The COVID-19 pandemic has resulted in a huge global decline in the uptake of childhood vaccinations, new data has revealed.
Official data from WHO and UNICEF has revealed that 23 million children missed doses of basic vaccines through routine immunisation services in 2020. This figure is significantly higher than before the COVID-19 pandemic— increasing by 3.7 million children since 2019.
Dr Tedros Adhanom Ghebreyesus, WHO Director-General, commented: “Even as countries clamour to get their hands on COVID-19 vaccines, we have gone backwards on other vaccinations, leaving children at risk from devastating but preventable diseases like measles, polio, or meningitis.
“Multiple disease outbreaks would be catastrophic for communities and health systems already battling COVID-19, making it more urgent than ever to invest in childhood vaccination and ensure every child is reached.”
Of those children who missed a vaccination, up to 17 million did not even receive one vaccine during 2020. Most of these children live in deprived communities where access to basic health and key social services is limited.
The WHO Southeast Asian and Eastern Mediterranean regions were most affected by disruptions to immunisation services. However, all regions showed an increase in the number of children who did not receive their first vaccination during the time when access to health and immunisation services was limited. Compared to figures from 2019, 3.5 million more children missed their first dose of diphtheria, tetanus, and pertussis vaccine, while 3 million more children missed their first measles dose.
Worrying signs pre-pandemic
Henrietta Fore, UNICEF Executive Director, said: “This evidence should be a clear warning – the COVID-19 pandemic and related disruptions cost us valuable ground we cannot afford to lose – and the consequences will be paid in the lives and wellbeing of the most vulnerable.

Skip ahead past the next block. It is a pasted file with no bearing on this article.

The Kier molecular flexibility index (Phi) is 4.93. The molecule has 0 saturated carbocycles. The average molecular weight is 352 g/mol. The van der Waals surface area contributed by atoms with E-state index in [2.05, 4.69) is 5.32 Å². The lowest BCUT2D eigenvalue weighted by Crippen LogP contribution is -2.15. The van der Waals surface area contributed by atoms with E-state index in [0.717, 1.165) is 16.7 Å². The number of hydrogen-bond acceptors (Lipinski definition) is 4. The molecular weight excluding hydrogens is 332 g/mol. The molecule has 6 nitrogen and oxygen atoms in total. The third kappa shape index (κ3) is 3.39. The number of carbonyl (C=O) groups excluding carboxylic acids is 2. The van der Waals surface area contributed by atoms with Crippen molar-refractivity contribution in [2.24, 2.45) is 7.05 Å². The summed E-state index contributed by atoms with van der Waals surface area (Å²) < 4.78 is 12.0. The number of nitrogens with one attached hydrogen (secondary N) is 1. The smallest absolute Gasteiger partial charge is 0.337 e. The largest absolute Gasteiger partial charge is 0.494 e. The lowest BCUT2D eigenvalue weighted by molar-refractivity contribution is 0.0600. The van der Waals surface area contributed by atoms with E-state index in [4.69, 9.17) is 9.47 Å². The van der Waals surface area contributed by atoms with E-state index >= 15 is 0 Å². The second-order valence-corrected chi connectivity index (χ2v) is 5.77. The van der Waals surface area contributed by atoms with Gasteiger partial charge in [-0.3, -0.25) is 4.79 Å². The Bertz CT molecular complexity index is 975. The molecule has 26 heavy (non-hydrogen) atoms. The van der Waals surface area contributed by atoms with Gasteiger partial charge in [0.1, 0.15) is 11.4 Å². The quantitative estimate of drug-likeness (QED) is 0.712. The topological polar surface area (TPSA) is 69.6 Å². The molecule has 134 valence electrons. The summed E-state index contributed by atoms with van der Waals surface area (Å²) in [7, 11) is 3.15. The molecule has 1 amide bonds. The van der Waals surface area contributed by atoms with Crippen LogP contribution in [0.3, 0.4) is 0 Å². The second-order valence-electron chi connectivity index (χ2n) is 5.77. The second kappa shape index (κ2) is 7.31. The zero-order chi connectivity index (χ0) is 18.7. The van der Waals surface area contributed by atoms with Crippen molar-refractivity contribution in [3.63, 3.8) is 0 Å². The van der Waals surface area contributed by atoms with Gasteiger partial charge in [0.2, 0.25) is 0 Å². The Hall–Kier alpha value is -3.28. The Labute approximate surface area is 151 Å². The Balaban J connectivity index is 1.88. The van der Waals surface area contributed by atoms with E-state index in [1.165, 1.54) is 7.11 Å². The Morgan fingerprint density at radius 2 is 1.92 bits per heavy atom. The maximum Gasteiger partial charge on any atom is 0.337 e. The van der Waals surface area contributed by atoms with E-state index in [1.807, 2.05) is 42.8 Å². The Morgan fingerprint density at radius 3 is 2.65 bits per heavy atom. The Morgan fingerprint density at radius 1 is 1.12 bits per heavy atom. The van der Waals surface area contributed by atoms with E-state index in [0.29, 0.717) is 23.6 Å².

“Even before the pandemic, there were worrying signs that we were beginning to lose ground in the fight to immunise children against preventable child illness, including with the widespread measles outbreaks two years ago. The pandemic has made a bad situation worse. With the equitable distribution of COVID-19 vaccines at the forefront of everyone’s minds, we must remember that vaccine distribution has always been inequitable, but it does not have to be.”
The data revealed that middle-income countries now account for an increasing share of unprotected children (missing at least some vaccine doses), with India experiencing a particularly large drop. A notable decrease was also seen in WHO’s Region of the Americas, where vaccination coverage is continually falling – 82% of children are fully vaccinated with DTP, down from 91% in 2016.
Global rates of childhood vaccines against diphtheria, tetanus, pertussis, measles, and polio had been stalling for several years before the pandemic. The stalled rate of 86% is well below the WHO recommended rate of 95% to protect against measles.
Disruptions to health services due to COVID-19
The WHO attributes the recent vaccine decline to the major disruptions to immunisation services during the COVID-19 response, as resources and personnel were diverted. Clinics have been closed in some countries, with many also running on reduced hours. Additionally, people have been cautious seeking healthcare due to fear of transmission or have struggled to reach healthcare services.
Dr Seth Berkley, CEO of Gavi, the Vaccine Alliance, said: “These are alarming numbers, suggesting the pandemic is unravelling years of progress in routine immunisation and exposing millions of children to deadly, preventable diseases.
“This is a wake-up call – we cannot allow a legacy of COVID-19 to be the resurgence of measles, polio and other killers. We all need to work together to help countries both defeat COVID-19, by ensuring global, equitable access to vaccines, and get routine immunisation programmes back on track. The future health and wellbeing of millions of children and their communities across the globe depends on it.”
Efforts to improve vaccine access
WHO and UNICEF are supporting countries to strengthen their immunisation systems and recover the lost ground caused by COVID-related disruptions. The organisations, alongside partners such as Gavi, the Vaccine Alliance, will be restoring services and vaccination campaigns to help countries safely deliver routine immunisation programmes. They will also be implementing country plans to prevent and respond to outbreaks of vaccine-preventable diseases, and strengthen immunisation systems.
The agencies are working with countries and partners to deliver the ambitious targets of the global Immunization Agenda 2030, which aims to achieve 90% coverage for essential childhood vaccines; halve the number of entirely unvaccinated, or ‘zero dose’ children, and increase the uptake of newer lifesaving vaccines such as rotavirus or pneumococcus in low and middle-income countries.